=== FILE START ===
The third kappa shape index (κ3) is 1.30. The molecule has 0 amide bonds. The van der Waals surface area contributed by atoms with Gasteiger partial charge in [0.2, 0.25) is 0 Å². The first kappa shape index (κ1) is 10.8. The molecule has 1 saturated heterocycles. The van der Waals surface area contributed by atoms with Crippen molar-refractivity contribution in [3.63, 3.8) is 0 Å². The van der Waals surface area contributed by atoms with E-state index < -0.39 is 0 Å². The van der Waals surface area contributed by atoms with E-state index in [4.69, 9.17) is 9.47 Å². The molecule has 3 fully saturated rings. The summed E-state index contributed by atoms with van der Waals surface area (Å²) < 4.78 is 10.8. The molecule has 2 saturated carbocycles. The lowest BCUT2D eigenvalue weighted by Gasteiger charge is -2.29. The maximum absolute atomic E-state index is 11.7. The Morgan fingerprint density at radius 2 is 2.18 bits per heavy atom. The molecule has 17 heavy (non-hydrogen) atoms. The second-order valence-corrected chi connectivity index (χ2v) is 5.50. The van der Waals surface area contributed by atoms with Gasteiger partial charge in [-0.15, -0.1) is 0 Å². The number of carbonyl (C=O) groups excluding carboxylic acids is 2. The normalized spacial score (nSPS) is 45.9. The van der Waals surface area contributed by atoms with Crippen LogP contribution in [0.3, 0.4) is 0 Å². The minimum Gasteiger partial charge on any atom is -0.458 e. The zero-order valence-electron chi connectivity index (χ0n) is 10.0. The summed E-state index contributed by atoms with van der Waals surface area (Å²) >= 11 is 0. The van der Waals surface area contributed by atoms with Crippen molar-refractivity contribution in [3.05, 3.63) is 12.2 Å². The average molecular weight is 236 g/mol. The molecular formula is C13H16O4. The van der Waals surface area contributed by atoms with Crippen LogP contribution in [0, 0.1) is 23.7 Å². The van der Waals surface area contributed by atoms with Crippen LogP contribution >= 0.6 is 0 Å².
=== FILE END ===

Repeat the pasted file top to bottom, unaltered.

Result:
The third kappa shape index (κ3) is 1.30. The molecule has 0 amide bonds. The van der Waals surface area contributed by atoms with Gasteiger partial charge in [0.2, 0.25) is 0 Å². The first kappa shape index (κ1) is 10.8. The molecule has 1 saturated heterocycles. The van der Waals surface area contributed by atoms with Crippen molar-refractivity contribution in [3.63, 3.8) is 0 Å². The van der Waals surface area contributed by atoms with E-state index < -0.39 is 0 Å². The van der Waals surface area contributed by atoms with E-state index in [4.69, 9.17) is 9.47 Å². The molecule has 3 fully saturated rings. The summed E-state index contributed by atoms with van der Waals surface area (Å²) < 4.78 is 10.8. The molecule has 2 saturated carbocycles. The lowest BCUT2D eigenvalue weighted by Gasteiger charge is -2.29. The maximum absolute atomic E-state index is 11.7. The Morgan fingerprint density at radius 2 is 2.18 bits per heavy atom. The molecule has 17 heavy (non-hydrogen) atoms. The second-order valence-corrected chi connectivity index (χ2v) is 5.50. The van der Waals surface area contributed by atoms with Gasteiger partial charge in [-0.15, -0.1) is 0 Å². The number of carbonyl (C=O) groups excluding carboxylic acids is 2. The normalized spacial score (nSPS) is 45.9. The van der Waals surface area contributed by atoms with Crippen LogP contribution in [0.3, 0.4) is 0 Å². The minimum Gasteiger partial charge on any atom is -0.458 e. The zero-order valence-electron chi connectivity index (χ0n) is 10.0. The summed E-state index contributed by atoms with van der Waals surface area (Å²) >= 11 is 0. The van der Waals surface area contributed by atoms with Crippen molar-refractivity contribution in [3.05, 3.63) is 12.2 Å². The average molecular weight is 236 g/mol. The molecular formula is C13H16O4. The van der Waals surface area contributed by atoms with Crippen LogP contribution in [0, 0.1) is 23.7 Å². The van der Waals surface area contributed by atoms with Crippen LogP contribution >= 0.6 is 0 Å².